At first, after my first satori had ended, I felt quite alone. Nobody could understand what I went through. I failed to reproduce this ultimate high I had reached, and I couldn’t communicate what I felt. This year, something amazing happened. I met someone awesome who told me she’s had the same experience and me and told me the name “Satori” that categorizes this unique experience. She then followed to introduce me to a group of people who have had several different awakening experience, some of them having had dozens or more different satori experiences! I had people to talk to about this, and explore what they mean and how to see past them. I am still exploring this, I don’t have all the answers. But I’m seeking.


  1. yassik16mil:

    Thanks for writing and sharing this.

  2. talia:


  3. Gilly Barr:

    Hey Ron,
    You don’t know who i am, but I have heard quite a lot about you having worked at similar workplaces in the past, but at different times (delver a.k.a. sears). I also follow your blog for quite some time. You sound like a really talented and smart guy. I really like your candor and openness, especially around personal subjects like polyamory.
    But DUDE!! please see a shrink, preferably a psychiatrist! I don’t mean to be mean at all and I really hope this doesn’t offend you (I have issues as well, just like the rest of us), on the contrary – I’m writing this because I’m worried. I’m a Psychology student almost done with my bachelors degree (while working full time at a startup) so i’m not close to being an expert, but I can say that your recent blog posts indeed sound like the textbook definition of bipolar syndrome. The high’s, lo’s and the ‘Satori’ you’re describing all sound exactly like depressing and manic phases are for people suffering from bipolar syndrome.
    Just a worried soul, Gilly.

  4. ripper234:

    Thanks for your candor and openness Gilly 🙂

    I am already seeing both a psychologist and a psychiatrist, as well as other self-awareness processes I’m going through (The Sangha being a key part of that).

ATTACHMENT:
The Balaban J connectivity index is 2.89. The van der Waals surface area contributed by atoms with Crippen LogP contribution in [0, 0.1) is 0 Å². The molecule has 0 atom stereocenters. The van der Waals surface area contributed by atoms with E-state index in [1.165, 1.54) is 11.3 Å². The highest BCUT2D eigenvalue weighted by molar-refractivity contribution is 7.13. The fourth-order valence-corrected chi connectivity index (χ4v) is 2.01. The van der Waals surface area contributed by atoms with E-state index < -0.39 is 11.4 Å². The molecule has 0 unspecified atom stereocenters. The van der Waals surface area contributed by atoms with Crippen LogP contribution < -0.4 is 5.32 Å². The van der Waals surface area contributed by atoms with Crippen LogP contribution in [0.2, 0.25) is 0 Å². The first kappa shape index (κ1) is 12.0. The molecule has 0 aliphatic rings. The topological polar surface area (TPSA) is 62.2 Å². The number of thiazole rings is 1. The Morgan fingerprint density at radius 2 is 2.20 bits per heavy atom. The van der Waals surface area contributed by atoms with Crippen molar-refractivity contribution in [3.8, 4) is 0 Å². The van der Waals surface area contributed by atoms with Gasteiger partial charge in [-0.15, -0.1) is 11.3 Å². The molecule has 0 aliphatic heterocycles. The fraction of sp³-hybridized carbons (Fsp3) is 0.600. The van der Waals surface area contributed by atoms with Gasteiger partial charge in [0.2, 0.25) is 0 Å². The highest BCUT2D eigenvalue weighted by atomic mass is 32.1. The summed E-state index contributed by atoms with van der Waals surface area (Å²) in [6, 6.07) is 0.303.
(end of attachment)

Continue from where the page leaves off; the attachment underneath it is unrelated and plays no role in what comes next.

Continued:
My psychiatrist said a few months ago that he can’t diagnose me because I was smoking weed about once a month.
    As a result, I stopped smoking weed completely for 6 months, and am following up with my psychiatrist to get a better diagnosis.

    Luckily, I don’t think I actually have manic episodes, but more like hypomania.

    Thanks again for caring and speaking up!

    Did you read the update I published to this post?

    If you read this post, you definitely should go read this –

  5. Gilly Barr:

    I didn’t read the update you posted on it, i probably will though. I am familiar though with the question you linked to on quora, and many similar to it.
    Good luck with the treatment, and I truly hope you find success (whatever that may mean to you).

  6. ripper234:

    P.S – about the weed…

    I believe weed may no longer be good for me.
    I mean: I think it was good that I did it. It opened up my mind for me and let me being this process of healing I’m going through right now.
    Yes, healing.

    A friend told me that Bipolar episodes are often just a side effect of “waking up”. Of dealing with all the shit we piled on our soul during our lives.
    It’s an indicator of Great Change.

    I think the change I’m going through in the last few years is great for me.
    It’s scary sometimes, and difficult. But it’s good.

    I also think, that weed may no longer serve me. It’s possible I’ll never smoke another joint in my life.
    Well, “my life” is a long period of time. Anything can happen.
    But for the foreseeable future, I think weed may be dangerous to me. It triggers stuff.
    I’m already triggered enough as it is right now. I don’t need substances.